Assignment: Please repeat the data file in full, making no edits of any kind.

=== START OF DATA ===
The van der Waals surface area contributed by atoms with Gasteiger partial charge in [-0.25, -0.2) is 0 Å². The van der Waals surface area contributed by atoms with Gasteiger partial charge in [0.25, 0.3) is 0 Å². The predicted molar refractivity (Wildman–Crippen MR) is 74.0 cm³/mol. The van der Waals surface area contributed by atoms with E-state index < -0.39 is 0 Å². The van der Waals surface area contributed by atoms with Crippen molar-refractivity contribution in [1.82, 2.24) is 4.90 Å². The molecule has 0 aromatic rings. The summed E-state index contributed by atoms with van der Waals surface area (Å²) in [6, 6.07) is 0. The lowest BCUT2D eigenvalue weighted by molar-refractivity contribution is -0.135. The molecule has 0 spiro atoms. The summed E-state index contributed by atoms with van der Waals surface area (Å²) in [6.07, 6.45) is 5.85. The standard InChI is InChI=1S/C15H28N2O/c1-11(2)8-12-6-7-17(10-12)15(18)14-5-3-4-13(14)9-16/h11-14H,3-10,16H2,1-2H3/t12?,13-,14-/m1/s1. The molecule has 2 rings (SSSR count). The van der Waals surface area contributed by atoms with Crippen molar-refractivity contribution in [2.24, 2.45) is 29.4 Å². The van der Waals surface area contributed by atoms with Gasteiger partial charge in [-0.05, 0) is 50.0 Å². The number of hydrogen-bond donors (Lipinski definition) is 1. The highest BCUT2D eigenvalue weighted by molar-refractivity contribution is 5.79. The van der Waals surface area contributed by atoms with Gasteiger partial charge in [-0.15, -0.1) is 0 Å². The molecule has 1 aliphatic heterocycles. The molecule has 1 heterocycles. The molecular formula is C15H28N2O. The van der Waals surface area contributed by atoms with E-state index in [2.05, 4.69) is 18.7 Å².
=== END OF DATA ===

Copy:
The van der Waals surface area contributed by atoms with Gasteiger partial charge in [-0.25, -0.2) is 0 Å². The van der Waals surface area contributed by atoms with Gasteiger partial charge in [0.25, 0.3) is 0 Å². The predicted molar refractivity (Wildman–Crippen MR) is 74.0 cm³/mol. The van der Waals surface area contributed by atoms with E-state index < -0.39 is 0 Å². The van der Waals surface area contributed by atoms with Crippen molar-refractivity contribution in [1.82, 2.24) is 4.90 Å². The molecule has 0 aromatic rings. The summed E-state index contributed by atoms with van der Waals surface area (Å²) in [6, 6.07) is 0. The lowest BCUT2D eigenvalue weighted by molar-refractivity contribution is -0.135. The molecule has 0 spiro atoms. The summed E-state index contributed by atoms with van der Waals surface area (Å²) in [6.07, 6.45) is 5.85. The standard InChI is InChI=1S/C15H28N2O/c1-11(2)8-12-6-7-17(10-12)15(18)14-5-3-4-13(14)9-16/h11-14H,3-10,16H2,1-2H3/t12?,13-,14-/m1/s1. The molecule has 2 rings (SSSR count). The van der Waals surface area contributed by atoms with Crippen molar-refractivity contribution in [2.24, 2.45) is 29.4 Å². The van der Waals surface area contributed by atoms with Gasteiger partial charge in [-0.05, 0) is 50.0 Å². The number of hydrogen-bond donors (Lipinski definition) is 1. The highest BCUT2D eigenvalue weighted by molar-refractivity contribution is 5.79. The van der Waals surface area contributed by atoms with Gasteiger partial charge in [-0.15, -0.1) is 0 Å². The molecule has 1 aliphatic heterocycles. The molecule has 1 heterocycles. The molecular formula is C15H28N2O. The van der Waals surface area contributed by atoms with E-state index in [2.05, 4.69) is 18.7 Å².